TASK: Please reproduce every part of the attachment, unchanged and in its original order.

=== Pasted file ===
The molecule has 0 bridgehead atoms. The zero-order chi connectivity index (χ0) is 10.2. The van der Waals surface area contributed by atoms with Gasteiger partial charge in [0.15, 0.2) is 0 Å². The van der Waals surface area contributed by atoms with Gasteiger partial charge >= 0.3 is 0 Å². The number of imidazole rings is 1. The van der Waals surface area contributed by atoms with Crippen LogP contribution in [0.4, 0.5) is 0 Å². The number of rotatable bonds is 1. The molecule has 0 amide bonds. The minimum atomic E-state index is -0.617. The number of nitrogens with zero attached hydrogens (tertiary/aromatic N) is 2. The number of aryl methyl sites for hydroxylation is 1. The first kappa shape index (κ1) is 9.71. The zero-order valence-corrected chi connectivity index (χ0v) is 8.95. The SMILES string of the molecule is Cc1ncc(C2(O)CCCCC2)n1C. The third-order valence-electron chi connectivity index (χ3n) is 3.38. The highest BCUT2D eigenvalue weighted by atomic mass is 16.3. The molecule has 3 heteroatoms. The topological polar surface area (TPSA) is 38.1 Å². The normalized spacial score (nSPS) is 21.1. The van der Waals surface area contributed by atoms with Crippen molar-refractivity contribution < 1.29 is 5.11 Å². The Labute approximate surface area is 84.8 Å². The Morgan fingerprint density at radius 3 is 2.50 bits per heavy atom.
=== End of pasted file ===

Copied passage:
The molecule has 0 bridgehead atoms. The zero-order chi connectivity index (χ0) is 10.2. The van der Waals surface area contributed by atoms with Gasteiger partial charge in [0.15, 0.2) is 0 Å². The van der Waals surface area contributed by atoms with Gasteiger partial charge >= 0.3 is 0 Å². The number of imidazole rings is 1. The van der Waals surface area contributed by atoms with Crippen LogP contribution in [0.4, 0.5) is 0 Å². The number of rotatable bonds is 1. The molecule has 0 amide bonds. The minimum atomic E-state index is -0.617. The number of nitrogens with zero attached hydrogens (tertiary/aromatic N) is 2. The number of aryl methyl sites for hydroxylation is 1. The first kappa shape index (κ1) is 9.71. The zero-order valence-corrected chi connectivity index (χ0v) is 8.95. The SMILES string of the molecule is Cc1ncc(C2(O)CCCCC2)n1C. The third-order valence-electron chi connectivity index (χ3n) is 3.38. The highest BCUT2D eigenvalue weighted by atomic mass is 16.3. The molecule has 3 heteroatoms. The topological polar surface area (TPSA) is 38.1 Å². The normalized spacial score (nSPS) is 21.1. The van der Waals surface area contributed by atoms with Crippen molar-refractivity contribution < 1.29 is 5.11 Å². The Labute approximate surface area is 84.8 Å². The Morgan fingerprint density at radius 3 is 2.50 bits per heavy atom.